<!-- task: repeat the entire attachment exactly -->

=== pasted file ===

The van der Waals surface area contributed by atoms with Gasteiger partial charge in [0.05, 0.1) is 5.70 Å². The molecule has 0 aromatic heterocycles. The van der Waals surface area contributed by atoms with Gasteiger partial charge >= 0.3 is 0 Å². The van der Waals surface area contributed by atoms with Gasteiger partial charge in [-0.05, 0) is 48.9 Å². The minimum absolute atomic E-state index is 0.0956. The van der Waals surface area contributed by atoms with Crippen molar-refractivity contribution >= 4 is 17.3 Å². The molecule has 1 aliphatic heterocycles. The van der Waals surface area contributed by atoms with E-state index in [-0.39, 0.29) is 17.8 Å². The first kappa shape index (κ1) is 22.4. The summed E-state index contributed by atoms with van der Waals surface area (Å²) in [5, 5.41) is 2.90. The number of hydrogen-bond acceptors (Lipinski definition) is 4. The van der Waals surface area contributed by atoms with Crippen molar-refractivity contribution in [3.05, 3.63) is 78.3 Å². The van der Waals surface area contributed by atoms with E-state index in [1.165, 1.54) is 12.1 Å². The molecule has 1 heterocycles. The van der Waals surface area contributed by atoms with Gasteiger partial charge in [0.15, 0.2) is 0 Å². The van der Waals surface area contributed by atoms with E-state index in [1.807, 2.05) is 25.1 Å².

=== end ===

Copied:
The van der Waals surface area contributed by atoms with Gasteiger partial charge in [0.05, 0.1) is 5.70 Å². The molecule has 0 aromatic heterocycles. The van der Waals surface area contributed by atoms with Gasteiger partial charge >= 0.3 is 0 Å². The van der Waals surface area contributed by atoms with Gasteiger partial charge in [-0.05, 0) is 48.9 Å². The minimum absolute atomic E-state index is 0.0956. The van der Waals surface area contributed by atoms with Crippen molar-refractivity contribution >= 4 is 17.3 Å². The molecule has 1 aliphatic heterocycles. The van der Waals surface area contributed by atoms with E-state index in [-0.39, 0.29) is 17.8 Å². The first kappa shape index (κ1) is 22.4. The summed E-state index contributed by atoms with van der Waals surface area (Å²) in [5, 5.41) is 2.90. The number of hydrogen-bond acceptors (Lipinski definition) is 4. The van der Waals surface area contributed by atoms with Crippen molar-refractivity contribution in [3.05, 3.63) is 78.3 Å². The van der Waals surface area contributed by atoms with E-state index in [1.165, 1.54) is 12.1 Å². The molecule has 1 heterocycles. The van der Waals surface area contributed by atoms with Gasteiger partial charge in [0.15, 0.2) is 0 Å². The van der Waals surface area contributed by atoms with E-state index in [1.807, 2.05) is 25.1 Å².